What are curb-side exchanges?
Curbside exchanges require the child to be exchanged from one parent to the other at the sidewalk, parking lot or public space outside of the parent’s home.
Curbside exchanges are used to try and reinforce healthy boundaries between separated parents. Curbside exchanges prohibit the parents from entering each other’s driveway and disallow going near the door of the other’s home even with the child. In these types of exchanges, parents are forced to park on the street and the child walks out unaccompanied. Driveways and front doors are off limits to the person dropping off the child.
In high-conflict situations, the court order or agreement might include more rules that limit communication, prohibiting people from exiting the vehicle or whatever else it takes to keep things amicable for the child.
Do curb side exchanges work?
Curb-side exchanges are intended to reduce conflict. Sometimes the limited contact and distance between the parents is necessary. In these situations, the curbside exchanges are a Band-Aid on a much bigger issue. The underlying issues often involves family violence or flat-out inappropriate behaviour in the presence of the child. Curbside exchanges should be considered when at least one parent demonstrates they are unwilling to acting in a civil manner and the child must be protected from it.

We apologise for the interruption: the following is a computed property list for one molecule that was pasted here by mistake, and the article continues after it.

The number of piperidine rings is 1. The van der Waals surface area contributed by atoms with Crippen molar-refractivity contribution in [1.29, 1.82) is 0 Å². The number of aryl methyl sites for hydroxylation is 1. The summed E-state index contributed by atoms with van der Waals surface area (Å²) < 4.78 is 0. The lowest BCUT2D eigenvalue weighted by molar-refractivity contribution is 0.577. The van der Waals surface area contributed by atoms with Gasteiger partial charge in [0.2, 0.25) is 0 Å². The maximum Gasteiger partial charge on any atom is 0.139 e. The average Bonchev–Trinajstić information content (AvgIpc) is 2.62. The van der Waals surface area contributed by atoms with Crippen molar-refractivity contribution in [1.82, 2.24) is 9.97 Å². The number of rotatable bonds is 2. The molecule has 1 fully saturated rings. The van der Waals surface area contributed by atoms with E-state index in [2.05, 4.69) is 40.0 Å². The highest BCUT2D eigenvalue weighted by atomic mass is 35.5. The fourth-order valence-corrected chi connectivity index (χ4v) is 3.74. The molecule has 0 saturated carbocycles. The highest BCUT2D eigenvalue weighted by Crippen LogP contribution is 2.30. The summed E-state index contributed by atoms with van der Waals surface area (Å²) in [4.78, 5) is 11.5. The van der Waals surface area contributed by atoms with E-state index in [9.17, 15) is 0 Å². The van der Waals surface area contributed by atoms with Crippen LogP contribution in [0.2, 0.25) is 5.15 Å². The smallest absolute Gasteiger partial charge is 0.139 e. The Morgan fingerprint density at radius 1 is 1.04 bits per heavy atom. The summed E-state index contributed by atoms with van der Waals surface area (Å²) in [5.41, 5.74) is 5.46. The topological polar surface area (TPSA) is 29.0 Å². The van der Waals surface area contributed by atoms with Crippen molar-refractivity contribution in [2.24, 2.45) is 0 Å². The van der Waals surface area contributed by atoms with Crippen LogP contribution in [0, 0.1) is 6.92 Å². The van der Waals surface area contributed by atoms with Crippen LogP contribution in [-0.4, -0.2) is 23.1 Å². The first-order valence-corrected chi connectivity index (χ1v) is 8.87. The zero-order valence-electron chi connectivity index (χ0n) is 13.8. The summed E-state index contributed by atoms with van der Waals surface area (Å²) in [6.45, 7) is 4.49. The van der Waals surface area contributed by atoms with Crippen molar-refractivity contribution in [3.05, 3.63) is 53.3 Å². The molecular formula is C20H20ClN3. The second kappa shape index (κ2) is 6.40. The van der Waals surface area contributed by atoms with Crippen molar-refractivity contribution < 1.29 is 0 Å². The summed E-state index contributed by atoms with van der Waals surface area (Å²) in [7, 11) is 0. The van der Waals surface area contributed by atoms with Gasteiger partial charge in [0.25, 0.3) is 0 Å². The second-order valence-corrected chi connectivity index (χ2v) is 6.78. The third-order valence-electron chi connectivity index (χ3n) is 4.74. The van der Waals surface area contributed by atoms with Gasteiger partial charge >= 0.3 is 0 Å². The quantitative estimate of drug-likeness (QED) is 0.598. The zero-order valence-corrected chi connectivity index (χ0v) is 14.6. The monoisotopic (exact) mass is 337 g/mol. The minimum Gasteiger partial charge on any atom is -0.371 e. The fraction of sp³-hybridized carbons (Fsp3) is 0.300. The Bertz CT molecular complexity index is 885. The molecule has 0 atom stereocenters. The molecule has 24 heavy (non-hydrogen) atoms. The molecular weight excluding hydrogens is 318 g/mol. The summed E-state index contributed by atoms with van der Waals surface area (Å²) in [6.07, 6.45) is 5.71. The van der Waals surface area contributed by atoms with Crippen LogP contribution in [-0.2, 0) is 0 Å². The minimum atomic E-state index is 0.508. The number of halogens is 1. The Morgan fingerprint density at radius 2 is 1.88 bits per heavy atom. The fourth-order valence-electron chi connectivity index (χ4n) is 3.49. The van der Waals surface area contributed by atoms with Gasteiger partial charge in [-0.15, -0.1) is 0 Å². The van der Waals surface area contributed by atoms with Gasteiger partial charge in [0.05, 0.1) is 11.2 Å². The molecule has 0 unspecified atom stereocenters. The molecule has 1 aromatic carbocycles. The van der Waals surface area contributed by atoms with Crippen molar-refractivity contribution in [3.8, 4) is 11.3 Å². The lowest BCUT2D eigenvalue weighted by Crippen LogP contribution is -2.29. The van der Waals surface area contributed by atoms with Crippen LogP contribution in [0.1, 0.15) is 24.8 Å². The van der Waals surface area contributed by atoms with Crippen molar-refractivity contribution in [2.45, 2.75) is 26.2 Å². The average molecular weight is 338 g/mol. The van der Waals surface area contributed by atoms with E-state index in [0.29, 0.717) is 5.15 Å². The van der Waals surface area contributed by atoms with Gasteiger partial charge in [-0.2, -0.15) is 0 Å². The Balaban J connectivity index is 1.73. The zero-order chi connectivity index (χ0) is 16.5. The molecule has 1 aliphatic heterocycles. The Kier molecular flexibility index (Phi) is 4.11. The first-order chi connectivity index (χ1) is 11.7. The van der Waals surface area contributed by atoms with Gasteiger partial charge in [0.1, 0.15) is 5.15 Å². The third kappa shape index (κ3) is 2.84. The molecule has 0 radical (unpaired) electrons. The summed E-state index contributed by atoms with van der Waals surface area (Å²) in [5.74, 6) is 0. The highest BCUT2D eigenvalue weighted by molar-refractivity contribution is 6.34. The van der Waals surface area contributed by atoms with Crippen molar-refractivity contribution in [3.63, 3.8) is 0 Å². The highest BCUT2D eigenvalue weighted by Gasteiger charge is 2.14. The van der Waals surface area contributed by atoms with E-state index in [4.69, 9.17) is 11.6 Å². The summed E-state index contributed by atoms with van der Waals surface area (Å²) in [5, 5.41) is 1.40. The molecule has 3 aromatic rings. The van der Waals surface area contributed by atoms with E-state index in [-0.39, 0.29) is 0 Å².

Other times, the insistence to have curb side exchanges is simply an abuse tactic used by one parent to paint the other in a negative light. A parent may prohibit their co-parent from being too close to them or their home citing reasons like privacy or comfort. “Me-orientated” decisions ignore the thoughts or feelings of the child. Instead, the goal is to make the complaining parent comfortable despite the consequences to the child. The exchanges, when accompanied by restrictions or rules, serve as a reminder that the parents do not like each other.
Unfortunately, the child is still at risk of harm, even with curb side exchanges, if the parents do not figure out a way to address the bigger issues. Outside help should be brought in to figure out what is going on and how to fix it. Parents that can’t act nice even for a few minutes during an exchange to benefit the child, need intervention. There are several resources that could help and the child is worth the time and effort to overcome the obstacles.